There are two major items on which Neville Chemical and the United Steelworkers disagree: the pension obligation of the Neville Island company and whether its union workers are locked out or on strike.
The upshot is that management is inside the fence that surrounds the plant on the Ohio River island and the members of District 10 Local 5032 United Steelworkers are outside.
Both sides have squared off before.
In 2006, the workers were off the job for 61/2 weeks. That earlier work stoppage ended with the union taking wage concessions that were restored on the last day of that contract. The next contract was negotiated in 2008, again with the union taking concessions.
This past year, the company turned a profit and handed out profit-sharing bonuses to workers who had helped make that possible by paying $150 a week toward their health care and taking pay cuts.
The most recent contract expired in January and the sticking point in negotiations is the pension.
Forty-six days ago today, the company informed the union that it would be freezing the workers' pension as of Monday. Three days before the deadline, the union informed the company that its members could not work under the imposition of the new pension when it had not been negotiated into the bargaining agreement.
On Monday, instead of working shifts at the plant, the workers traded their safety gear for shorts and T-shirts as they covered shifts outside the gate, holding signs and waving at passing cars and trucks as the drivers honked their horns in support.
The union has even set up a tent near the entrance of the chemical plant with laptop computers to help the workers it says are locked out to sign up for unemployment compensation.
The company wants to replace its pension plan with a 401(k) plan for workers.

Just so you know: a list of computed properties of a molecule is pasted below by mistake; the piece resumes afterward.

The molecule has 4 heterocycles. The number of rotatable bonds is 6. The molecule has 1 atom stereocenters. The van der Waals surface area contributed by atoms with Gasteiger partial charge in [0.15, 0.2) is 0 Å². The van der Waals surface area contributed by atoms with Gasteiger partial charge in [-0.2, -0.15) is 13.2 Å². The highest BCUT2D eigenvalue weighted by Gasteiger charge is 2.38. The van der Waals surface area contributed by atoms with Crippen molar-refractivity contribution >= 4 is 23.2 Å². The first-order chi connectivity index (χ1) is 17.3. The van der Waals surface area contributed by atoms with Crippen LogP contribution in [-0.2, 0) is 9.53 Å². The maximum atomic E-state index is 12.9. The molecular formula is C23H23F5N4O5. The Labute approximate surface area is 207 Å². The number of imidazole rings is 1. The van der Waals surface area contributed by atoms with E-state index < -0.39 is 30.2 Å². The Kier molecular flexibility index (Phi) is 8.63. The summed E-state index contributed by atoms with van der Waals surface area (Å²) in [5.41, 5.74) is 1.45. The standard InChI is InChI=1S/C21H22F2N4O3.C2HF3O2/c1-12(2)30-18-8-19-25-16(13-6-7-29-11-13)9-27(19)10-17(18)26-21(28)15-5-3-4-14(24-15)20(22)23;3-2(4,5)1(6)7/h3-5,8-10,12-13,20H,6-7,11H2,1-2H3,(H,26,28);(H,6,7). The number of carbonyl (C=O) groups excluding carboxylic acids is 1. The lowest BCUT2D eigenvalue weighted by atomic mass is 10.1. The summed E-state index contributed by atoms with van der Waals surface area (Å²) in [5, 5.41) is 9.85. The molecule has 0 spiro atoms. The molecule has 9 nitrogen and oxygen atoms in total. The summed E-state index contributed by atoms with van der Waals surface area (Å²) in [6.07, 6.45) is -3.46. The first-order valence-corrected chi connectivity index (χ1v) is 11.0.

"401(k)s are not equal to a defined benefits plan," said Charlie Leonard, the staff representative for District 10 of the USW. "We're not asking for an increase of our pension. We just want to keep it."
The 105 members of the USW local have an average tenure of 30 years working at the chemical plant producing hydrocarbon resin, which goes into other materials to make them tacky like glues, rubber and ink.
"The pension they've had for 30 years is still there, the benefits still exist," said Tom McKnight, president and CEO of the company.
The issue going forward is that the company wants to convert future pension benefits to a 401(k) into which the workers would contribute money and the company would match up to a certain amount.
Mr. McKnight said the existing pension is not fully-funded. "The issue to the company is that meeting the obligation is not sustainable," he said.
Mr. McKnight says the men outside the gate are on strike.
Mr. Leonard said the union has helped the company by reducing labor costs to turn Neville Chemical from a money loser to profitability. He said Neville Chemical, which is privately held, made more than $4 million last year and freezing the pension would save the company just $400,000 a year.
"There's a bunch of older guys there who are 45 or 55," Mr. Leonard said. Most of them make about $22 an hour and are looking down the road at retirements that are drawing closer.
"The Steelworkers have helped a lot of companies that are financially strapped. We did it here. But when they're making money there's no reason for us to lose anymore."
Ann Belser: email@example.com or 412-263-1699.